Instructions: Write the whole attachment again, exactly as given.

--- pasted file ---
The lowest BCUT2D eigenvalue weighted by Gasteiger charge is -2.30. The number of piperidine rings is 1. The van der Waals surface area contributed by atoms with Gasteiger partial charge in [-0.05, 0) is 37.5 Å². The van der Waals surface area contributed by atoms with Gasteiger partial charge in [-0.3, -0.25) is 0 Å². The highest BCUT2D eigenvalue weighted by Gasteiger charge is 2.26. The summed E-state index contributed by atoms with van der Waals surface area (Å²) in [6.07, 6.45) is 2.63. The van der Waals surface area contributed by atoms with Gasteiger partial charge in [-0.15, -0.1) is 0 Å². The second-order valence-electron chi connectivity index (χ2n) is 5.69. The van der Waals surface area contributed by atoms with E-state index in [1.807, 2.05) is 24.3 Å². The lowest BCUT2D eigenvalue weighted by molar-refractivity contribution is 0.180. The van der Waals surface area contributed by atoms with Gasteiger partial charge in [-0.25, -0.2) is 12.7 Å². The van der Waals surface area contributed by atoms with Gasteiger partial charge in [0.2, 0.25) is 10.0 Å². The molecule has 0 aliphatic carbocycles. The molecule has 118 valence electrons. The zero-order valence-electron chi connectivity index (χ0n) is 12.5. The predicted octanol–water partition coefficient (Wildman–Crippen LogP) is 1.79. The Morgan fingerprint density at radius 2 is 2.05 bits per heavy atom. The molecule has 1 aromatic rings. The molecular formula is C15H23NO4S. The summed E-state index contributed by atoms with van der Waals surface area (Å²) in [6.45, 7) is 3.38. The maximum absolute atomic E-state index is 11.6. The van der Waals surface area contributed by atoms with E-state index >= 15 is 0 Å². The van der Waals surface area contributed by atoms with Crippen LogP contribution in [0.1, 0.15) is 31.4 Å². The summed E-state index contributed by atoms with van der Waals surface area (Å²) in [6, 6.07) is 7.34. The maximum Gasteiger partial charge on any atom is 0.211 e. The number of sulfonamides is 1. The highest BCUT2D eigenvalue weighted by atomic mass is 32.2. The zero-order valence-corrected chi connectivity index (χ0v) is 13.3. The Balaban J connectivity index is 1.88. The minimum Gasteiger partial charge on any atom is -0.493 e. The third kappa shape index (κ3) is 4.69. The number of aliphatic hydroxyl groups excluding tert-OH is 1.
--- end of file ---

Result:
The lowest BCUT2D eigenvalue weighted by Gasteiger charge is -2.30. The number of piperidine rings is 1. The van der Waals surface area contributed by atoms with Gasteiger partial charge in [-0.05, 0) is 37.5 Å². The van der Waals surface area contributed by atoms with Gasteiger partial charge in [-0.3, -0.25) is 0 Å². The highest BCUT2D eigenvalue weighted by Gasteiger charge is 2.26. The summed E-state index contributed by atoms with van der Waals surface area (Å²) in [6.07, 6.45) is 2.63. The van der Waals surface area contributed by atoms with Gasteiger partial charge in [-0.15, -0.1) is 0 Å². The second-order valence-electron chi connectivity index (χ2n) is 5.69. The van der Waals surface area contributed by atoms with E-state index in [1.807, 2.05) is 24.3 Å². The lowest BCUT2D eigenvalue weighted by molar-refractivity contribution is 0.180. The van der Waals surface area contributed by atoms with Gasteiger partial charge in [-0.25, -0.2) is 12.7 Å². The van der Waals surface area contributed by atoms with Gasteiger partial charge in [0.2, 0.25) is 10.0 Å². The molecule has 0 aliphatic carbocycles. The molecule has 118 valence electrons. The zero-order valence-electron chi connectivity index (χ0n) is 12.5. The predicted octanol–water partition coefficient (Wildman–Crippen LogP) is 1.79. The Morgan fingerprint density at radius 2 is 2.05 bits per heavy atom. The molecule has 1 aromatic rings. The molecular formula is C15H23NO4S. The summed E-state index contributed by atoms with van der Waals surface area (Å²) in [6.45, 7) is 3.38. The maximum absolute atomic E-state index is 11.6. The van der Waals surface area contributed by atoms with E-state index >= 15 is 0 Å². The van der Waals surface area contributed by atoms with Crippen LogP contribution in [0.1, 0.15) is 31.4 Å². The summed E-state index contributed by atoms with van der Waals surface area (Å²) in [6, 6.07) is 7.34. The maximum Gasteiger partial charge on any atom is 0.211 e. The number of sulfonamides is 1. The highest BCUT2D eigenvalue weighted by atomic mass is 32.2. The zero-order valence-corrected chi connectivity index (χ0v) is 13.3. The Balaban J connectivity index is 1.88. The minimum Gasteiger partial charge on any atom is -0.493 e. The third kappa shape index (κ3) is 4.69. The number of aliphatic hydroxyl groups excluding tert-OH is 1.